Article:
The ASUA Sustainability program had 15 regular volunteers at its conception last year.
With the start of a new sustainability internship program this year, there will be 53 students working regularly toward sustainability at the UA — and getting credit for it.
Sustainability Director Lesley Ash said she and Brendan Nuriddin, the associate director and architecture senior, developed the internship program over the summer in order to encourage more students to get involved with the program.
""To go from 15 volunteers to 53 regular workers is huge,"" said Ash, a veterinary sciences senior.
Many people couldn't make last year's completely volunteer-based program a top priority, Ash said, but now students are getting credit, which should encourage more consistent participation.
The interns are participating in the program through either independent study or educational leadership. They are receiving one credit per semester in the year-long internship, and are required to put in a minimum of four hours per week, Ash said. The four hours per week is a requirement from the independent study program.
The goals this year are to put the UA on the forefront of sustainability, and to provide the new interns with the tools they need to succeed in this program and life afterwards.
The original intent was to have up to 30 interns, Ash said, but when almost 70 applications for the internship came in, she and Nurridin decided to increase the number of students accepted. Eleven of the interns are returning from last year.
The group of interns includes engineering, biology, environmental science, business and even a few arts and physiology majors, Ash said.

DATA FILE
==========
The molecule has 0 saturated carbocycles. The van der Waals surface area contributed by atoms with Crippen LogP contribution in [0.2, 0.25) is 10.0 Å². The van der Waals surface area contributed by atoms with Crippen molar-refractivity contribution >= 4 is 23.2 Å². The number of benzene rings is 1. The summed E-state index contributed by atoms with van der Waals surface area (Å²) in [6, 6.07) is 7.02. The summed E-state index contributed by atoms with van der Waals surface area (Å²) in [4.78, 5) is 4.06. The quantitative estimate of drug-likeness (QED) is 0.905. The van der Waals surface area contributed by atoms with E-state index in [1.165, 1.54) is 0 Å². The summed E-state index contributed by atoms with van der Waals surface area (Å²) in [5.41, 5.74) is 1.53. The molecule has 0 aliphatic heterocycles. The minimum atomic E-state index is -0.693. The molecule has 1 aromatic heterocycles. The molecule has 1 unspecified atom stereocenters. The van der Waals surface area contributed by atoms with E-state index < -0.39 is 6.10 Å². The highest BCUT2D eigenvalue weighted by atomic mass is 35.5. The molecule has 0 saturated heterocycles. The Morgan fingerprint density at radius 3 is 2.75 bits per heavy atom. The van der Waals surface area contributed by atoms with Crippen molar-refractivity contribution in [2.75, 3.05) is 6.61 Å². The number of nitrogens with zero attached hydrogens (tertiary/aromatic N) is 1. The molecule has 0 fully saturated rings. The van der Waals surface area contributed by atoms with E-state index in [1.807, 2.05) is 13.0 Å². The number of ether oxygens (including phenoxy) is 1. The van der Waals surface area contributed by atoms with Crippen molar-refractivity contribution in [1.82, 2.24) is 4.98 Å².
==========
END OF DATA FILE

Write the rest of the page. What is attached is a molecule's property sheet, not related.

At the first internship meeting of the year Wednesday night, the new interns were told what was expected from them for the program.
Ash asked the interns to say why they decided to join the program. The interns called out answers such as to make a difference, to learn about sustainability or to find green ways to save the UA money.
The interns split into different groups, or projects, that they will be working on for the year. The projects include solar dorms, Garden in the Desert, Compost Go-Live, Earth Day and general sustainability.
Miriam Frieden, a conservation biology senior on the Compost Go-Live team, said she wanted to be on this team because she is interested in learned about composting, but also wants to be able to teach other students.
Each project has a manager, some of whom are students returning to the program and some of whom are new. Ash said she and Nuriddin will be working side-by-side with the new people until they get the hang out of it. The managers had to apply for the position, and were chosen because they demonstrated leadership skills and knowledge, she said.
The interns will be working on their specific projects for the entire year, but are encouraged to go to workshops and help out with the other projects, Ash said.
""We do want to emphasize interdisciplinary education,"" she said.
Marcos Fernandez, an engineering management senior, said he chose to do the internship because he thought it would be a good way to learn more about sustainability, and to meet people who were also interested in it.
Each of the interns was asked to bring $20 for a participation fee to the first meeting. The fee will cover transportation and other expenses for educational trips the interns will be taking, including an October retreat to Biosphere 2.
The first day of the retreat will be a sustainability conference full of speakers and presentations. They will then spend the night for no cost, and volunteer their services the next day at Biosphere 2.